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How did we get to higher track voltages?


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#51 TSR

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Posted 25 October 2010 - 10:46 PM

Maybe they didn't do it in the 70's, but they sure as hell started it on the road course King tracks in the mid 80's and this was before slot drag racing got started up again.

Ron, we totally agree, that is when it happened. Mark is way off base here.
OK, I have cleaned up this thread from anything irrelevant. Gentlemen, please continue. Mark Wampler and Nesta, please stay away from this thread. :angry:

Roman, no semantics please, when we are talking "12-volt", we are talking battery power that of course can charge to 13.6. Did you ever hear cars fitted with "13.6-volt" systems? Everyone calls it "12-volt". The issue here is when MORE than a "12-volt" battery is being used, suddenly we have 14 to16 volts. And THAT kills slot car motors.
As far as "rubber band", maybe you should try driving non-wing cars sometimes and see where a rubber band around the trigger will lead you on the first lap of a Retro Pro race as we ran last week with only 12.5 volts on dying batteries, with cars that race with no added air control.
I bet that your car would fly all the way from the dead-man through the front door of your raceway in a gracious curve... :)




#52 Ron Hershman

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Posted 25 October 2010 - 10:58 PM

Ron,
Your history of slots is impeccable.

I remember one of the long timer guys. When you would approach him and ask why he was timing his 3 minute
heats 20 seconds long, his answer was because he checked his dark room timer and found out it was 2 seconds fast every 3 minutes so he set his timer long to compensate.
When I said "OK, then set your timer 2 seconds long, not 20", he looked at me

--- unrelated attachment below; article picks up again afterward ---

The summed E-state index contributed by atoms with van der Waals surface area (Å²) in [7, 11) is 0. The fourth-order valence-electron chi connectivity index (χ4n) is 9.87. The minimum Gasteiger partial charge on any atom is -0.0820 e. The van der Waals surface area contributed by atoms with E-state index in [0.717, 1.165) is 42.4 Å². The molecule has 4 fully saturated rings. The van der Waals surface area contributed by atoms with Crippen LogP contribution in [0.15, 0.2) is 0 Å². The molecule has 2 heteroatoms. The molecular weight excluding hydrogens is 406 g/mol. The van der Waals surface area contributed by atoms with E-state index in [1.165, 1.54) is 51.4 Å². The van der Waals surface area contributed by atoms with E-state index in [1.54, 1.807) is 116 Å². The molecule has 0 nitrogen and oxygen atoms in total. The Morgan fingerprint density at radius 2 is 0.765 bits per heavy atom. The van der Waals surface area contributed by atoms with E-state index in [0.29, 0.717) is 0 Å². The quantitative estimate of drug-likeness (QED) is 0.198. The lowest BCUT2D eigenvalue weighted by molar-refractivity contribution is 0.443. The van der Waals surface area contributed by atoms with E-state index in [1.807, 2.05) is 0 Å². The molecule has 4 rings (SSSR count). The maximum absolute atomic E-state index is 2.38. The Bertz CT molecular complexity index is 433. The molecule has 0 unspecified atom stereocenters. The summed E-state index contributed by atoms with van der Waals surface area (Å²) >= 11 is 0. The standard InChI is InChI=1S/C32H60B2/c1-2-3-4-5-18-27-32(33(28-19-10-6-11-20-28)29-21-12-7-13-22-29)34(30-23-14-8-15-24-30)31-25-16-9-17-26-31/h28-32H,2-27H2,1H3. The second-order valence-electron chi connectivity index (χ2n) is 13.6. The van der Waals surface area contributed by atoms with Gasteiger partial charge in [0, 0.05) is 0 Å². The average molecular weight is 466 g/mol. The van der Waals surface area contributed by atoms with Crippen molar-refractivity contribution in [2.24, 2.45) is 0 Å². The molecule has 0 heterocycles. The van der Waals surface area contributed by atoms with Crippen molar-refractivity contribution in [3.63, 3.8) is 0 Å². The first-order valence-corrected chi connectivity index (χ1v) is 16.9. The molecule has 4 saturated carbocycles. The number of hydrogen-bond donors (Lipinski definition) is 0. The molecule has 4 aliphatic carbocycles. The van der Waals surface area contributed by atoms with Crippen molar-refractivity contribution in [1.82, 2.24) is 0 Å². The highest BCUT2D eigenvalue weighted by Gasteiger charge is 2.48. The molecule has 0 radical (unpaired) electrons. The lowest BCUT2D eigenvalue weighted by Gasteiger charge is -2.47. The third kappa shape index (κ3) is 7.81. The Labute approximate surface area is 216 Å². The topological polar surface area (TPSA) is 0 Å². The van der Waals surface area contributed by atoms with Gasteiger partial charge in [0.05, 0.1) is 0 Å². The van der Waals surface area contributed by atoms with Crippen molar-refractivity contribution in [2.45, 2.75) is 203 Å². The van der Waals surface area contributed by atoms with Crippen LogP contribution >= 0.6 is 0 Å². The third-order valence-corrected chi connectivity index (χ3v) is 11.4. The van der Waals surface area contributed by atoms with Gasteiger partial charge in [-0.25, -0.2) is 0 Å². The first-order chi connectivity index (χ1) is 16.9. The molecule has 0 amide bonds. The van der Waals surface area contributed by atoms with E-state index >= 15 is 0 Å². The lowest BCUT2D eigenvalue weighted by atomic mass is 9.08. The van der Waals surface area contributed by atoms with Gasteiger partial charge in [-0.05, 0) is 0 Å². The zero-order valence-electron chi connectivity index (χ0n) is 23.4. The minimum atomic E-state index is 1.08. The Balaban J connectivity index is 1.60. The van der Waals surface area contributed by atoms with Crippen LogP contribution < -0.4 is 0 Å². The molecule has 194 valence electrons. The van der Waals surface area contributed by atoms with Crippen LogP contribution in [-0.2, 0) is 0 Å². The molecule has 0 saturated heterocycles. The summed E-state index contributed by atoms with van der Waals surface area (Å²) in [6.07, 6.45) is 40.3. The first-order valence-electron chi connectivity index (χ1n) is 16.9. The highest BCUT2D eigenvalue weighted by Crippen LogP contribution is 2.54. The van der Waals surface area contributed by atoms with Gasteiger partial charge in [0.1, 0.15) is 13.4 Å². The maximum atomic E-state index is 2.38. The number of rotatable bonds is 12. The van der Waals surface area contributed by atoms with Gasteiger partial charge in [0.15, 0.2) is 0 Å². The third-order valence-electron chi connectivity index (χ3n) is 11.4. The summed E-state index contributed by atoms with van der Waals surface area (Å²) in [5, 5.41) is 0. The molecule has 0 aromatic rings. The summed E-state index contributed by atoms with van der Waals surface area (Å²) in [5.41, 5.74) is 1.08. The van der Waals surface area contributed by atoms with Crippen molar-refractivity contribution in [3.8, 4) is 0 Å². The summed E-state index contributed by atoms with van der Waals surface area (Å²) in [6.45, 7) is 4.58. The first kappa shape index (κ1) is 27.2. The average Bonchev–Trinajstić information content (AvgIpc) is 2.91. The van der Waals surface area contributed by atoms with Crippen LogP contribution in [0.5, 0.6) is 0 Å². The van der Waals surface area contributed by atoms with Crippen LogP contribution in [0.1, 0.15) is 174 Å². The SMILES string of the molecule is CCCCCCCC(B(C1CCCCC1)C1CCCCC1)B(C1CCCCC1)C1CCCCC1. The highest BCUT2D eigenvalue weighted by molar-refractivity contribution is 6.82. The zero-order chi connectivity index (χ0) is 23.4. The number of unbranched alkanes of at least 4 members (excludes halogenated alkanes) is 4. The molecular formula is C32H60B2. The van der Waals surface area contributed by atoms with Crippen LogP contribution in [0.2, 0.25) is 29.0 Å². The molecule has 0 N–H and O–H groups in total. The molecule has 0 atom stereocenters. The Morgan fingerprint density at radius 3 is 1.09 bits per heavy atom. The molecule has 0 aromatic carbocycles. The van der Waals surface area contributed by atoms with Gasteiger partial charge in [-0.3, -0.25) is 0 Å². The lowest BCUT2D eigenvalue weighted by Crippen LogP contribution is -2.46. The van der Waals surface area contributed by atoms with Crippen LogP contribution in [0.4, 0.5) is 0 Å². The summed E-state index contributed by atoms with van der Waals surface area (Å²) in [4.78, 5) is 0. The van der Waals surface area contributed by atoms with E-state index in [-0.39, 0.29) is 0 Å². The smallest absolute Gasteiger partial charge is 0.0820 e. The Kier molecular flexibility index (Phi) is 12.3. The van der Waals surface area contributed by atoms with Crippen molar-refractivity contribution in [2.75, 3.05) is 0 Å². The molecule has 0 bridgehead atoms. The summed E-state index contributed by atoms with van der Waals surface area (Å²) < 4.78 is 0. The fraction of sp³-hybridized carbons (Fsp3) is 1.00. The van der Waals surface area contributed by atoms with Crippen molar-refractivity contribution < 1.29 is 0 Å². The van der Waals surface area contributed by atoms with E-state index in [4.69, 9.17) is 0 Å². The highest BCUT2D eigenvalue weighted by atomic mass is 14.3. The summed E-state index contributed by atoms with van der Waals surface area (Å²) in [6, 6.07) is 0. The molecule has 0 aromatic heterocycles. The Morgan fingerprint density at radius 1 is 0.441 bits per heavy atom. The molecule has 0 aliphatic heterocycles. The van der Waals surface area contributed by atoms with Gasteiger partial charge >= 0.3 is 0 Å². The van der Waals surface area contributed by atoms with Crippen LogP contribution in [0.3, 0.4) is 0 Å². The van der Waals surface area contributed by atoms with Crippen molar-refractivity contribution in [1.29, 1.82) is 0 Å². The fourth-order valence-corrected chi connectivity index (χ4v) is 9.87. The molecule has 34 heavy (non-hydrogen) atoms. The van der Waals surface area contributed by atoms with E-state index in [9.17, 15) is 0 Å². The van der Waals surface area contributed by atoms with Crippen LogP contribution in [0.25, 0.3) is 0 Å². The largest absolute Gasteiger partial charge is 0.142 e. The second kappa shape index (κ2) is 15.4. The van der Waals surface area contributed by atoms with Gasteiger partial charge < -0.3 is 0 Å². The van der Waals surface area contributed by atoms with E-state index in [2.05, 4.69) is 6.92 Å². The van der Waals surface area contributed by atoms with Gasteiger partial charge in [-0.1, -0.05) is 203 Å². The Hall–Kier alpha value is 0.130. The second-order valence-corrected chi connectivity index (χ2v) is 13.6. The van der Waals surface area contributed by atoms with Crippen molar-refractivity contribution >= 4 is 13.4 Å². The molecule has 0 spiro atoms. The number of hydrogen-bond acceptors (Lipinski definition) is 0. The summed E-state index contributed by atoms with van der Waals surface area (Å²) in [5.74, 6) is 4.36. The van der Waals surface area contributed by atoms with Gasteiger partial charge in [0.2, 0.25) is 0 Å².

like I was speaking Martian. :rolleyes:

I remember the variable power deal in Michigan. I didn't think he could vary it from lane to lane.
I was later told I was an intended target. Despite an all-star field, I don't think Watson, Pfeiffer or Laster made the main because of the goofy conditions.
I spent a whole lot of time spinning my choke dial but I'm pretty sure I won by at least 70 laps over
some handsome young racer running for Parma. ;)


LOL...... ahhhh the good old days. I remember them trying to burn you down in Jackson Mi....not Mississippi..... I remember you pouring Coca Cola on your motor to cool it down so you could continue on your winning way.

I chugged along that entire main on one motor. Richard Akard was pitting for me and I remember him telling Joel..."I don't understand how Ron can run a entire race on one motor".

#53 Phil Hackett

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Posted 27 October 2010 - 11:45 AM

Just to add another vote for bringing power down to reasonable levels, I'll add this little story: in preparation for the '93 Reseda Nats I had "X" manufacturer wind me several special Group 7 armatures. They were double winds (6-7's and 7-8's). During practice, with the charger off and the track voltage between 12.9-13.5v, these motors ran fast and hard and for a half-hour at a time. One night, they had the track up to "race" power and those arms barely made it to the "finger" before they died. They went faster on the higher voltage but not **that** much faster.

I had my high voltage jollys burnt out of me at Crash & Burn Raceway in the '70s. (the first USRA race at C&B had 52 motors burn up in **qualifying**!!!)
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#54 GearBear